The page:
Former Kairos Prize and Three-Time Emmy Winner Paul W. Cooper Dies at 74

By Movieguide® Staff

Filmmaker and award-winning screenwriter Paul W. Cooper, known for his work on LITTLE HOUSE ON THE PRAIRE, died on Sept. 27. He was 74.

According to Tulsa World, Cooper died after complications with COVID-19.

Before Cooper ever sat down to write his first script, he served in the United States Air Force after graduating from the University of Tulsa, near where he grew up in Tulsa Oklahoma.

After serving in Vietnam, Cooper returned to the states. THE WALTONS creator, Earl Hammer, said that Cooper should turn his hobby of writing into a career.

Over the course of a 40-year career, Cooper went on to win three Emmy Awards, a Writers Guild Award, the Humanitas Prize, and the Kairos Prize for Spiritually Uplifting Screenplays for MINGO ROAD.

He is also known for his work on MURDER SHE WROTE, THE MALDONADO MIRACLE, ONCE UPON A TIME… WHEN WE WERE COLORED, and most recently, 5,000 YEARS OF HEROES.

During a 2019 interview with the Tulsa World, Cooper said that his decision to give screenwriting a shot was abrupt after he asked himself the question: how hard can it be?

“So I went to my room and got a spiral notebook out and started writing,” Cooper said at the time. “My first screenplay was terrible, but it didn’t matter. What it did was it opened up a whole world to me.”

Cooper added that an episode of CBS’ MEDICAL CENTER inspired him to pen a script.

“And I could not stop,” Cooper said. “I just winged it and I found myself, with each script that I wrote, I was getting better. My dialogue was getting better. And after a year or longer, I decided, I think I really want to do this.”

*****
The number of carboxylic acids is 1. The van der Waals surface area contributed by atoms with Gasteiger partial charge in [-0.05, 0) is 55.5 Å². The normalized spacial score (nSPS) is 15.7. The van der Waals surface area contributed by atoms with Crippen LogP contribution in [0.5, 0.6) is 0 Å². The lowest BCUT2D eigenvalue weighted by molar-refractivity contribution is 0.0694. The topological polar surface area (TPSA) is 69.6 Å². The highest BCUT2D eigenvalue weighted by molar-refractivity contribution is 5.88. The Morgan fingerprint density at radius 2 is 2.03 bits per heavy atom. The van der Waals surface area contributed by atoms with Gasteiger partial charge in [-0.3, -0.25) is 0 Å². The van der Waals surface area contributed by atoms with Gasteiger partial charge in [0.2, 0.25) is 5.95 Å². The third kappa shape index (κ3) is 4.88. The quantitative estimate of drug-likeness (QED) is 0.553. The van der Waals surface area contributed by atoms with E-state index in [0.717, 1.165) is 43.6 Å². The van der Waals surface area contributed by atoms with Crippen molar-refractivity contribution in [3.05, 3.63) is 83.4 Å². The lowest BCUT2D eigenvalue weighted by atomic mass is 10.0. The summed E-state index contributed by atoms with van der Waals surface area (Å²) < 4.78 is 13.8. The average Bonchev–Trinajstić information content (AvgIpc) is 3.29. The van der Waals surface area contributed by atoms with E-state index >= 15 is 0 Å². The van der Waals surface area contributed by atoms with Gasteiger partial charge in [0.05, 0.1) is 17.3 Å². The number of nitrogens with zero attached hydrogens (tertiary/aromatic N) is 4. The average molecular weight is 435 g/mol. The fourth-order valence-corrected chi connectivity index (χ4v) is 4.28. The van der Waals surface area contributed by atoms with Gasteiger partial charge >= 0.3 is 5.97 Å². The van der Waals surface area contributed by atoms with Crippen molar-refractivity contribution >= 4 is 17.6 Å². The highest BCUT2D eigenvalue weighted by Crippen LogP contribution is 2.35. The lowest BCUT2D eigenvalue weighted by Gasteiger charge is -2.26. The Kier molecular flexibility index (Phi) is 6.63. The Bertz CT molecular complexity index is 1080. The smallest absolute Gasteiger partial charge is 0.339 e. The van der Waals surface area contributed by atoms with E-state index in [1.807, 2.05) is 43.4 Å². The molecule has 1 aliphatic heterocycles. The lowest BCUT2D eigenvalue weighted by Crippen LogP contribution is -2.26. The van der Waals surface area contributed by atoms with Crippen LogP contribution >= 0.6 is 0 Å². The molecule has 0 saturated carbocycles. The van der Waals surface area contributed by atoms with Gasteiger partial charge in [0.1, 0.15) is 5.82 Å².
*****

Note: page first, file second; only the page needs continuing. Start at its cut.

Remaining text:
However, even with the names of agents who were known to read and accept unsolicited material, Cooper struggled to get someone to read his scripts.

“They wouldn’t even bother to read it,” Cooper said. “All they had to do was look at it and just see that it was Amateurville.”

However, Cooper soon found a connection with Earl Hammer who gave him a shot.

Tulsa World reported:

Cooper’s “break” came because the next-door neighbor of his first wife was Marion Hawkes, the inspiration for the TV character Mary Ellen Walton and the sister of the man who created “The Waltons.”

Hawkes agreed to read a script Cooper wrote about the TV version of her family. She liked it and gave Cooper her brother’s home phone number.

Cooper submitted two scripts to Hamner in hopes that they would be considered for use. Hamner, after reading them, called Cooper and said, “Paul, what are you doing in the Air Force?” Hamner suggested Cooper should be writing.

“What I tell writers is there are 10,000 members of the Writer’s Guild West and 98 percent of them do not make their living as writers. (People may say) we don’t need you, we don’t want you. But your attitude has to be, ‘Yes, but they haven’t read me yet.’ Actors have that feeling because look at the competition they’ve got. And, writers, it’s the same thing,” Cooper said in 2019.